Zack Cozart received an email Monday from Rob Butcher, the Reds’ vice president of media relations, updating him on All-Star Game voting . It said simply, “Moving on up.”
Cozart has been the best shortstop in the National League all season. Fans outside of Cincinnati have started to take notice. In the past week, fans cast 283,234 votes for Cozart to start the All-Star Game. He has 547,750 votes and moved into second place behind the Los Angeles Dodgers’ Corey Seager (604,783), who received 205,436 votes in the last week.
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Cozart passed the Chicago Cubs’ Addison Russell (537,688), who received 158,048 votes in the last week.
“It is a little shocking to pull ahead of Addison,” Cozart said. “That market, you know they’re voting nonstop. There are a lot of people there compared to Cincinnati. Getting recognized outside of Cincinnati is always a good thing. You know the Cincinnati Reds fans are probably voting, but being in a small market, you know that’s not going to make up a lot of ground.”
Cozart has never made an All-Star team. If he started, he would be the first Reds shortstop to start since Barry Larkin in 2000.
Cozart is more concerned about the fact that the Reds (25-30) had lost five of their last six games heading into the start of a four-game series against the St. Louis Cardinals on Monday at Great American Ball Park.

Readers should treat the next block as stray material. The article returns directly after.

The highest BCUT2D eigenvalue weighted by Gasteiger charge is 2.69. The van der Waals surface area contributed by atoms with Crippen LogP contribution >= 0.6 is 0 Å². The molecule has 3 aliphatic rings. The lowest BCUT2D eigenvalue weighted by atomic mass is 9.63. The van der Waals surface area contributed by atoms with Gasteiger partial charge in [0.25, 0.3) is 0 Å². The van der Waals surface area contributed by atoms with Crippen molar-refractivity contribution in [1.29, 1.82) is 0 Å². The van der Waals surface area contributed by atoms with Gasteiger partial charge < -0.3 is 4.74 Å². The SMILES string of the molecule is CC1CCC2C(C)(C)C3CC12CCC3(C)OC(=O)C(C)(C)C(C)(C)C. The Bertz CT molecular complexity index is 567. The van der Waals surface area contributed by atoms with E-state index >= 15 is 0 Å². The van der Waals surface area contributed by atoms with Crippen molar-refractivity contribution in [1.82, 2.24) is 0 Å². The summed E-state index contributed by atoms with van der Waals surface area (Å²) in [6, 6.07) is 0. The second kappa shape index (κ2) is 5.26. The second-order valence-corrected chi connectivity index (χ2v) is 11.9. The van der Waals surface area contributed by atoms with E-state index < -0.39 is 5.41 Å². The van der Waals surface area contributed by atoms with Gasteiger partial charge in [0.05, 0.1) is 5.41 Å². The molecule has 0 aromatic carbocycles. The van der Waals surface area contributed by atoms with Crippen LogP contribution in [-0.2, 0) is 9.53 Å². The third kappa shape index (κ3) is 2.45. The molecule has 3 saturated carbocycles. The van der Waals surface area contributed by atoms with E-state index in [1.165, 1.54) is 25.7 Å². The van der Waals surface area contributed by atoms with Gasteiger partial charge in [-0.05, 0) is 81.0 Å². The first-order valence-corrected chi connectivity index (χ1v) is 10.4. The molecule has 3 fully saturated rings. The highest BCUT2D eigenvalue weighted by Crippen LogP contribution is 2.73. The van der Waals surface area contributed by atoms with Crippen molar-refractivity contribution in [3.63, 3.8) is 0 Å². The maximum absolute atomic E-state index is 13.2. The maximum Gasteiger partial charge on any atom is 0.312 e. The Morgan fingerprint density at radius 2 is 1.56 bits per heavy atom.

“My goals are all team oriented,” Cozart said. “I want to win. Simple. That’s it.”
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Cozart has been a bright start since Opening Day. He ranks second in the league in hitting (.344). He’s third in on-base percentage (.432). He leads NL shortstops in those categories and many more, including home runs (9) and RBIs (33).
Cozart was an All-Star candidate a year ago when he hit .267 with 14 home runs before the break.
“I don’t think I was having that great of a year compared to this year last year,” Cozart said. “I was doing OK, but the shortstop position was a little deeper, doing a little better. I knew with Addison Russell winning the fan vote, they only took one other shortstop. I knew I would be that odd man out. That’s the thing. I wish we could somehow fix the voting. I’m not saying I was snubbed last year, but certain guys get snubbed because the starters are usually a fan favorite or from a big-market team, and sometimes they don’t deserve it. So it takes away from somebody else, which is unfortunate. That’s just the way it is.”
Cardinals at Reds, 7:10 p.m., FS Ohio, 1410, 700